Glycemic Index (GI) tells us about the relationship between ingested carbohydrates and blood glucose levels. Glycemic index is a measure of quality of carbohydrate in a food.
Generally it is assumed that simple carbohydrates increase blood glucose levels rapidly, and complex carbohydrates have a slower effect. This may not be true for all foods. Recent work into the Glycemic Index (GI) has changed the understanding of the relationship between ingested carbohydrates and blood glucose levels.
Some carbohydrates are slow releasing, while the others are fast releasing. The glycemic index (GI) is a measure of how fast a carbohydrate triggers to raise the blood sugar. The higher the number, the greater the blood sugar response.
All carbohydrates can be assigned a value, known as glycemic index (GI), compared to glucose (some like to compare to white bread). The glucose is the fastest releasing carbohydrate so it has been assigned a glycemic value of 100.
All complex carbohydrates are not the same. For example, a glucose polymer Maltodextri, is a complex carbohydrate, but it has a GI of ~100 . This means that it rapidly raises blood glucose levels. Similarly all simple carbohydrates are not bad. A good example is that of Fructose, a simple carbohydrate which has GI of ~20. This means that fructose is slow sugar releasing.
The glycemic index is a better method for classifying good and bad carbohydrates as it relies upon actual post-meal blood glucose response.
Note the following points related to Glycemic index of foods.
- A low glycemic index value for a food indicates a slow rise in blood glucose and insulin levels. Conversely, a high GI value indicates that it results in a rapid rise in blood glucose levels and hence a spike in insulin response.
- The glycemic index tells us about the quality of the carbohydrate in the food, not its quantity. The GI of food will remain the same, even if you double the amount of carbohydrate in your meal. This is because the glycemic index is a relative ranking of foods for the same amount of carbohydrate (50 gram). But this will raise your glucose levels to a higher level and take longer to return to baseline. You should therefore note that the GI value does not take the quantity of carbohydrate you eat.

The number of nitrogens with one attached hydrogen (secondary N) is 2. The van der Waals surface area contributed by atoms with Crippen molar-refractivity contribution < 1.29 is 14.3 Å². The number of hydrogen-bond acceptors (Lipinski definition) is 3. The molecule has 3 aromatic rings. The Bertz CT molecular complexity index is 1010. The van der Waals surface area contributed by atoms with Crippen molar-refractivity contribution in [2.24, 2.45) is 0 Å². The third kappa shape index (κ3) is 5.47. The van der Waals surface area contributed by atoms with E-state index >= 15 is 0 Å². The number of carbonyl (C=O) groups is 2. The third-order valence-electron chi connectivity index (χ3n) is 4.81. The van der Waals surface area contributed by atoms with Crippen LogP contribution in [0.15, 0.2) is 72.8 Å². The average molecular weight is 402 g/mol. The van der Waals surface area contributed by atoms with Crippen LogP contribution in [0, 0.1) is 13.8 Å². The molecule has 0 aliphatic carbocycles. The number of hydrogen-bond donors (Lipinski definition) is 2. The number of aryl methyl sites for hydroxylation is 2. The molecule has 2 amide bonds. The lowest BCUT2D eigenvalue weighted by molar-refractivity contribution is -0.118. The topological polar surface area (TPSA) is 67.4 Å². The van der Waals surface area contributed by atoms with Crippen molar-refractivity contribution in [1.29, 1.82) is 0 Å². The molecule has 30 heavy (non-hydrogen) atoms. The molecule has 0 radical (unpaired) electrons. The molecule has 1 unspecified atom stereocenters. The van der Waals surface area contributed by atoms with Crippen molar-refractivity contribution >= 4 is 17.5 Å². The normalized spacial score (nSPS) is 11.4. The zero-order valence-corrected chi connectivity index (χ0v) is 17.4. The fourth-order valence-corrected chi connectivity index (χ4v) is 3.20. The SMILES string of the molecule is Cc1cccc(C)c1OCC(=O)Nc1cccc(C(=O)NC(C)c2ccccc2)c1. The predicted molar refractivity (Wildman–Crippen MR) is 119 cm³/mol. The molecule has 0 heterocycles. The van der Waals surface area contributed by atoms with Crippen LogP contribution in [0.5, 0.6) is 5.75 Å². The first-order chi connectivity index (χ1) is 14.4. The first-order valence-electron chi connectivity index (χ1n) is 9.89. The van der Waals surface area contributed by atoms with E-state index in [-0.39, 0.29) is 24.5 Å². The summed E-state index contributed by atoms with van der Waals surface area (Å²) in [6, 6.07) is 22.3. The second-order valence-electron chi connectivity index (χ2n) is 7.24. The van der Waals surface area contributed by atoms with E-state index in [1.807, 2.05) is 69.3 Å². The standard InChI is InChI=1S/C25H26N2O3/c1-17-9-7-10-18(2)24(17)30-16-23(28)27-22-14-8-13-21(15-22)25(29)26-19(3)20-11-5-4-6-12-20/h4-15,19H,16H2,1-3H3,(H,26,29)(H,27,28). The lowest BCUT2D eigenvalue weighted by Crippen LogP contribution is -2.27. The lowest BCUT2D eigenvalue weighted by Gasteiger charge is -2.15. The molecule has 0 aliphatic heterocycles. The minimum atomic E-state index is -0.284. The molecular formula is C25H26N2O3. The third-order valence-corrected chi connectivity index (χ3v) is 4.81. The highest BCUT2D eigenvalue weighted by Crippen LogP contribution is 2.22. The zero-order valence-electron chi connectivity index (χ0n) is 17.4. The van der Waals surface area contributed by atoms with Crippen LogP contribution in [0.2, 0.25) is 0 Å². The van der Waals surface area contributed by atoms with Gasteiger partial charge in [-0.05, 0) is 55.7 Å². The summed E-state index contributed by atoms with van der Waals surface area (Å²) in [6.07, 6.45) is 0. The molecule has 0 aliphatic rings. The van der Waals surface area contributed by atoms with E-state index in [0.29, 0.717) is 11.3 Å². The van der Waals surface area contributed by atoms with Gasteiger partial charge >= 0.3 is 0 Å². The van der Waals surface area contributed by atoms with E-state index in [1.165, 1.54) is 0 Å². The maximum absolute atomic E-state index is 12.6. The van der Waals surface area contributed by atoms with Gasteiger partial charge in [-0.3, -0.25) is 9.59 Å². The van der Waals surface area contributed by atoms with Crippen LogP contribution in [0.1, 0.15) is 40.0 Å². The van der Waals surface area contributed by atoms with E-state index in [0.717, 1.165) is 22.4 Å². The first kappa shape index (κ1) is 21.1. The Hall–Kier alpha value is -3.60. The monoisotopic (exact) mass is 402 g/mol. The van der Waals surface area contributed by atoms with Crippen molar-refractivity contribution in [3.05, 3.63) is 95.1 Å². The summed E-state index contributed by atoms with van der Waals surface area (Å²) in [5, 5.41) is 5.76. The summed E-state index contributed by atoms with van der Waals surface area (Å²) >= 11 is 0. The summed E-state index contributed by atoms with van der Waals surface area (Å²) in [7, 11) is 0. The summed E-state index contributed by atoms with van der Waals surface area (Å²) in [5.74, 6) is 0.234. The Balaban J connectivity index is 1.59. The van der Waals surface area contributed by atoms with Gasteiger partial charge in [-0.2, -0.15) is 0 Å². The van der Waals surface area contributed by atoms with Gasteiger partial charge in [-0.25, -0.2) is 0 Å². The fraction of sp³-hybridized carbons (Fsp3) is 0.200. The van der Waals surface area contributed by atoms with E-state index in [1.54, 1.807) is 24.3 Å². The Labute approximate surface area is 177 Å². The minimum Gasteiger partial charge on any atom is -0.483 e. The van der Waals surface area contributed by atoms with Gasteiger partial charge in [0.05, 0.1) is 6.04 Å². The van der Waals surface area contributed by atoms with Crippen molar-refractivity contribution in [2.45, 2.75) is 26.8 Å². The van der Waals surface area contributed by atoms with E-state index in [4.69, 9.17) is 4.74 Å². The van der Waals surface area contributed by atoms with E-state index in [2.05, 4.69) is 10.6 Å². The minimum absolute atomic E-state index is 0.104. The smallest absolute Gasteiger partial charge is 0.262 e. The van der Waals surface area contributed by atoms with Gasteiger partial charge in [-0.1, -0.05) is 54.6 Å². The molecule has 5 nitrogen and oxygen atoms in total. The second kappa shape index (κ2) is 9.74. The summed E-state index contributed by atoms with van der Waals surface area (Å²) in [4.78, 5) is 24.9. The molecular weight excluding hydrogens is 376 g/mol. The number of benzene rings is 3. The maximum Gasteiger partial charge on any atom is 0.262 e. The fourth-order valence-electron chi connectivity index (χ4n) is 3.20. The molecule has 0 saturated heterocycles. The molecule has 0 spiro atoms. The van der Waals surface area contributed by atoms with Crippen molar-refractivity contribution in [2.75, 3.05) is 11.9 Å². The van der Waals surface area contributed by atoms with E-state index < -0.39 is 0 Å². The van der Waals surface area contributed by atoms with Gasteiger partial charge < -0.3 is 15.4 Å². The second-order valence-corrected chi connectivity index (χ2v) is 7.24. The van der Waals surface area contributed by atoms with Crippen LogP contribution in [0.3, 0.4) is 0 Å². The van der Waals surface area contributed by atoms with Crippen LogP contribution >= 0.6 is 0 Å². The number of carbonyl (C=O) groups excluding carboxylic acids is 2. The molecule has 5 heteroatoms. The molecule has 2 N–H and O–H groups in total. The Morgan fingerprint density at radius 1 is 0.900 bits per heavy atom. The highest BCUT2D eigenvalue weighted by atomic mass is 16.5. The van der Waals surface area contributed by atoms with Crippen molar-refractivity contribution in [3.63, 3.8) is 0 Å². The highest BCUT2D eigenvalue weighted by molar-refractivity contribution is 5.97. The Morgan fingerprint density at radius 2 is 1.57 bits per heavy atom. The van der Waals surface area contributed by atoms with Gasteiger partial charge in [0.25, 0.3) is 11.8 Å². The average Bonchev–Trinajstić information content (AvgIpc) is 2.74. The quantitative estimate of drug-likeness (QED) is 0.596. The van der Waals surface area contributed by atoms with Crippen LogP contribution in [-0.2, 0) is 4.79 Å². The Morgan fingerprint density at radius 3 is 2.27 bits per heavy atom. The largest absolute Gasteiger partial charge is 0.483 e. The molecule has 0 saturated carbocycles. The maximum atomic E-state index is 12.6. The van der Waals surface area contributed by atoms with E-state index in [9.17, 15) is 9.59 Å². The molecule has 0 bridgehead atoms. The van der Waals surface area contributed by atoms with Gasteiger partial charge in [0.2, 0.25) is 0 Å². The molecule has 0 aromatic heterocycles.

- The GI applies only to foods containing significant amounts of carbohydrate. Most whole grain cereal products, legumes and vegetables, except potatoes have low glycemic index as they contain only a small amounts of carbohydrate.
How is Glycemic Index determined?
Glycemic index of a food is determined by measuring the change in the blood sugar level of one or more people after eating 50 gram of digestible carbohydrate (i.e. total carbohydrate minus fiber) of the food and then consuming a reference food such as glucose or white bread. The experiment is repeated and an average is taken over a set period of time. This gives the food's glycemic index.
Different Glycemic Index for the Same Food
There appears to be a confusion on values of glycemic index. You may have noticed different values of glycemic index for the same food item in the literature. This may be due to the following reason:
As mentioned above, food glycemic index is assessed by taking glucose as a reference. Some scientists take white bread as the reference. Hence the two values differ. Examine the following values:
White Bread Reference
|Potato, white, boiled||80||56|
The actual value is not important. However, if you watch the above values, you will find that each food glycemic index based on white bread as reference to the glucose as reference has a ratio of 1.43 (approx.). So if you know the glycemic index based on one reference, you can find it based on the other reference.
Rice GI = 58 (Glucose based) = 58 x 1.43 = 83 (Bread based)
Low, medium and high Glycemic Index
What is considered as a low glycemic index food or a high glycemic index food. The following table gives an idea.
|Glycemic Index(GI) Value |
with reference to Glucose
|High Glycemic Index||70 or more|
|Medium Glycemic Index||56 to 69|
|Low Glycemic Index||55 or less|
The values of glycemic index and glycemic load for a number of food items for a serving size are given at Glycemic Index List of Foods.